1. See if your grocery store has an app and check it before you shop
See if the store you shop at has an app! My grocery store does, and it loads coupons directly onto my shopper card. I regularly save 10 to 15 dollars per visit and get freebies.
2. Read the entire label and see how much you’re actually paying per ounce
Underneath the price is usually the price you’re paying per ounce. Always check to see how much you’re paying per ounce. Sometimes the item that is cheaper by price is actually giving you less product than a slightly more expensive option. Looking at the price per ounce makes sure you’re getting the most bang for your buck!
3. Write yourself a grocery list and stick to it…
ALWAYS make a list and then stick to it. Anytime I go to the market without a prepared list I end up browsing every aisle and buying things I really don’t need.
4. And never go on an empty stomach
Don’t go on an empty stomach! You’ll be more tempted to buy foods that you don’t need simply because they look really good at the time.
5. If you have time, don’t do all of your grocery shopping at one place
Honestly, my best tip is not to do all your shopping at one store. Milk might be cheaper at one store compared to the other. My local grocery chain can be expensive, but sometimes sale prices are better on certain items. I shop at the stores close to my house so I’m not running all over town just to save fifty cents though.
Elizabeth Westmoreland, Facebook
6. Make sure to look at what’s on the top and bottom of shelves, not just the middle
Look at the top and bottom of aisles. Larger/generic/bulk items are there, and they are often just as good as name brand. mrsandman29
Look at the bottom shelf. Off and store brand items tend to be kept below eye level and are usually cheaper. shelbyk4b49d9fff
7. Instead of buying prepackaged meats (that are usually too big for one person), hit up the butcher counter to get just what you need.
If you eat meat, go to the deli rather than getting pre-packaged meat — especially if you’re cooking for just one or two people.
For example, I don’t eat bacon regularly and needed just three slices for a recipe — so rather than buying a whole package, I bought just three slices.
8. If your store offers grocery pickups, order in advance to avoid any impulse buys
Our local store has online ordering where you shop online and choose a pickup time (usually the next day). Utilizing this service helps me avoid impulse buys. k4559cfed8
Walmart’s free grocery pickup — instead of wandering the aisles and buying way more than I need, I stand in front of my pantry/fridge and just order what I’m out of. thedoctorismyparabatai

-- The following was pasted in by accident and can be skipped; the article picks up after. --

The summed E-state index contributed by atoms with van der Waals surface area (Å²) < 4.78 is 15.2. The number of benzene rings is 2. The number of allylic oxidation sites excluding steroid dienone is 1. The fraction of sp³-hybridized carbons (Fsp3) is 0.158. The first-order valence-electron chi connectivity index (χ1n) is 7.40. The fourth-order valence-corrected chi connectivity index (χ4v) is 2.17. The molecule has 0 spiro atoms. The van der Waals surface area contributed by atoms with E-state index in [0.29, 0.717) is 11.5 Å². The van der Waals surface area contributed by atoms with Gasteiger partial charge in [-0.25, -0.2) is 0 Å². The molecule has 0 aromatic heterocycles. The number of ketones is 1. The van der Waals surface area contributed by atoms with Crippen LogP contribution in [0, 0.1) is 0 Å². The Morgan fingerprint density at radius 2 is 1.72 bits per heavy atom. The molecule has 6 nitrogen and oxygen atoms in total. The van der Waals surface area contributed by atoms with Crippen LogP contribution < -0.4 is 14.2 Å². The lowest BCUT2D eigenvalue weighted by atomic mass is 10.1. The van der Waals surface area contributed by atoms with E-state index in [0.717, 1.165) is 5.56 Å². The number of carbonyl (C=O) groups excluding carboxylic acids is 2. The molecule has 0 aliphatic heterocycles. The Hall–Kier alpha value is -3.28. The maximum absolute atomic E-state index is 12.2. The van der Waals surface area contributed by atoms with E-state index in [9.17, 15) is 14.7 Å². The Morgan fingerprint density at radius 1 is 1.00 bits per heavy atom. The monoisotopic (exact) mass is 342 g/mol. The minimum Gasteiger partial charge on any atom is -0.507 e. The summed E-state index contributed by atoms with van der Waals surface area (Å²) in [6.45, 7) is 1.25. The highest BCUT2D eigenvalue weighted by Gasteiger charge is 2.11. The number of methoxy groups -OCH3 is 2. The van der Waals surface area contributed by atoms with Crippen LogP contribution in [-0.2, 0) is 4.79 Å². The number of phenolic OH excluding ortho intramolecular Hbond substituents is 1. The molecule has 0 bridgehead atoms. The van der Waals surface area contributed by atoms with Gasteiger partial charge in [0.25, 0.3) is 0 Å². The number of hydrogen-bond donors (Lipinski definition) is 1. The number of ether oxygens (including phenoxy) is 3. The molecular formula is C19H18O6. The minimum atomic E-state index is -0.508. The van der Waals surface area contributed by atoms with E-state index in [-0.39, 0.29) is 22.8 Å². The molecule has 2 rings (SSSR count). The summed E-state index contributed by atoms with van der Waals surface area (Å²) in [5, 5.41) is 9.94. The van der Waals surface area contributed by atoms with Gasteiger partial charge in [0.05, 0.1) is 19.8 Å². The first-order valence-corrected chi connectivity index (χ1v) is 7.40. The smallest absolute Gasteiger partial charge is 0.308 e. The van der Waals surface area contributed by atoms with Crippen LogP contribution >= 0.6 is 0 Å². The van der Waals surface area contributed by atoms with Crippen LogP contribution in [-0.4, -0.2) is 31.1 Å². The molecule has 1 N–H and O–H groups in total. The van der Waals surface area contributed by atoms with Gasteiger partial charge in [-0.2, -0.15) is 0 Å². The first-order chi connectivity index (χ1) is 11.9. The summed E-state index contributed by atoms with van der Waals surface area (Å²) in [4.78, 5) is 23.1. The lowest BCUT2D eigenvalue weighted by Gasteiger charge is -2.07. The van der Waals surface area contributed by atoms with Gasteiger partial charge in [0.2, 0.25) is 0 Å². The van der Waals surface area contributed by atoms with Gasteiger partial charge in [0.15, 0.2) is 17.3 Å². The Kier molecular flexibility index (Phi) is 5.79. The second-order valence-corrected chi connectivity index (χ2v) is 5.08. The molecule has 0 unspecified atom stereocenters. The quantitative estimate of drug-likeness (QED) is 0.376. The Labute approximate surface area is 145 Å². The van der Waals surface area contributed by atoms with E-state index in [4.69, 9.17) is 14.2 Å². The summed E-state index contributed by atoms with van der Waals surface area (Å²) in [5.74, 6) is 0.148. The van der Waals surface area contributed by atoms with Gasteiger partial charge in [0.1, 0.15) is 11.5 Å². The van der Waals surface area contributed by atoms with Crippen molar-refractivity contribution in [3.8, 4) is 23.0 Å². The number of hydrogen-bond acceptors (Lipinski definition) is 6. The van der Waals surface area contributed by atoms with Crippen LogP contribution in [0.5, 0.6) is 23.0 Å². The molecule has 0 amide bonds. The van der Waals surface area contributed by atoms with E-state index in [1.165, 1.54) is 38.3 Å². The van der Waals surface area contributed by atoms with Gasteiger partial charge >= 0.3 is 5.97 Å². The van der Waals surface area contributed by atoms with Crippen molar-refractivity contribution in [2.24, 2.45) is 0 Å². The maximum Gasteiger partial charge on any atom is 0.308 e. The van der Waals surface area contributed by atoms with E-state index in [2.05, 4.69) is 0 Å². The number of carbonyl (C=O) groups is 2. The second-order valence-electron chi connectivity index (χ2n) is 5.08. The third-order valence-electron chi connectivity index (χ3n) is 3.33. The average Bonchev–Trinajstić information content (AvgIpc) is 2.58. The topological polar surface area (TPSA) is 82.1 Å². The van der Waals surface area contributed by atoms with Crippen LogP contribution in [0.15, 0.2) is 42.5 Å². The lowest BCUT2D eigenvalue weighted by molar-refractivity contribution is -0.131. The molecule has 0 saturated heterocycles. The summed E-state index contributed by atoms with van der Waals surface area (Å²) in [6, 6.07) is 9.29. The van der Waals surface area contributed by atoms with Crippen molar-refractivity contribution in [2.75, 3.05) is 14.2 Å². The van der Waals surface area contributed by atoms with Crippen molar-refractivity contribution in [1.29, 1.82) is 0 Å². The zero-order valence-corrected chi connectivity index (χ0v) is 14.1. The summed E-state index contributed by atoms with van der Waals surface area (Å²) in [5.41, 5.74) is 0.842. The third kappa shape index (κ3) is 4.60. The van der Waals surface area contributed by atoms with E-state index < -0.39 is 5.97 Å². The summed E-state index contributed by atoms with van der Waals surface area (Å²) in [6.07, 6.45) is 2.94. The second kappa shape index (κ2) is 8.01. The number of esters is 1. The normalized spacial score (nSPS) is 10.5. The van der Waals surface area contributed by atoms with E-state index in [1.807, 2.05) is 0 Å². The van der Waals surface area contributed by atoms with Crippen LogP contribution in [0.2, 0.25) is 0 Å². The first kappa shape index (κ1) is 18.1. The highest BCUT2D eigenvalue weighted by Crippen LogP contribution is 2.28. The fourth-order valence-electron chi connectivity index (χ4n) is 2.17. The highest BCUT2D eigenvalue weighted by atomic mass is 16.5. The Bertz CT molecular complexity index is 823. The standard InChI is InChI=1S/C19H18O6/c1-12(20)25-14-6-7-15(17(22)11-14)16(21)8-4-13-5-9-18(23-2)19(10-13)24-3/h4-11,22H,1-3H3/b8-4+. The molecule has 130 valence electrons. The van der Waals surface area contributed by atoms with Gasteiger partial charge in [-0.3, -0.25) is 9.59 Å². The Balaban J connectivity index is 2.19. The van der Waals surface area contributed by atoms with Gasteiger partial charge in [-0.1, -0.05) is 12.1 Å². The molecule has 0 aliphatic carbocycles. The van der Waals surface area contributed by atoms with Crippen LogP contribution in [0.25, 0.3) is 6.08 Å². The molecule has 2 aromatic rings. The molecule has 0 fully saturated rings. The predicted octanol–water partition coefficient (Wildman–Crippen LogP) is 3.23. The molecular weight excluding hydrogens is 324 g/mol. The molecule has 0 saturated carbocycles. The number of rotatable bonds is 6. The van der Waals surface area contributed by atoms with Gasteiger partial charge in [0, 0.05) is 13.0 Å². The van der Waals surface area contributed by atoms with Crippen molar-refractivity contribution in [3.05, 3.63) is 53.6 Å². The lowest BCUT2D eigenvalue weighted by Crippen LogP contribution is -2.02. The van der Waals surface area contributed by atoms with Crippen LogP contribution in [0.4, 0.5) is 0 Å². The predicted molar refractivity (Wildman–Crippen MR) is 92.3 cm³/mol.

9. Download coupon apps that give you cash back for uploading pictures of your receipts.
Use money saving apps (Ibotta, Cartwheel, etc.).
10. Hit up the dollar store before going to the grocery store.
Make a list and go to the dollar store first. You’re able to get a lot of items (mostly canned/dry goods, bread, and even produce) for a fraction of the price. For everything left on your list, go to your supermarket.
Image Credit: Georgerudy / Getty Images
11. Turn a rotisserie chicken into multiple meals…
They can be as cheap as $6.99 and I can create a variety of meals from them for the entire week.
12. And learn how to break down whole chickens yourself
If you eat chicken, learn how to break a whole bird down. It’s cheaper than the already cut chicken and you can make your own stock.
13. Stock up and store
Stock up when products are on sale. Having good food stored away saves in the long run.
14. Set price boundaries for yourself to know when you’re actually getting a good deal
Have a ‘price book’ for items that you buy frequently. This is a list (mental or written) of what a ‘good price’ is for any given item. When you’re shopping, you’ll know if a sale is worth it or not and you won’t waste money on a ‘deal’ that actually isn’t that great.
Ashley Sheridan, Facebook
15. If you have the patience and space, order snacks in bulk online
A few of my friends buy bulk snack items online and have them shipped to them, but I’m not about to wait for groceries, lol.
16. Sell-by dates are important, but don’t be freaked out by marked-down groceries with dates that are nearing
Sell-by date does not mean your food is bad. That’s just the legal date stores can sell products which is usually at least a week before it might go bad.
Article have been lightly edited for length/clarity.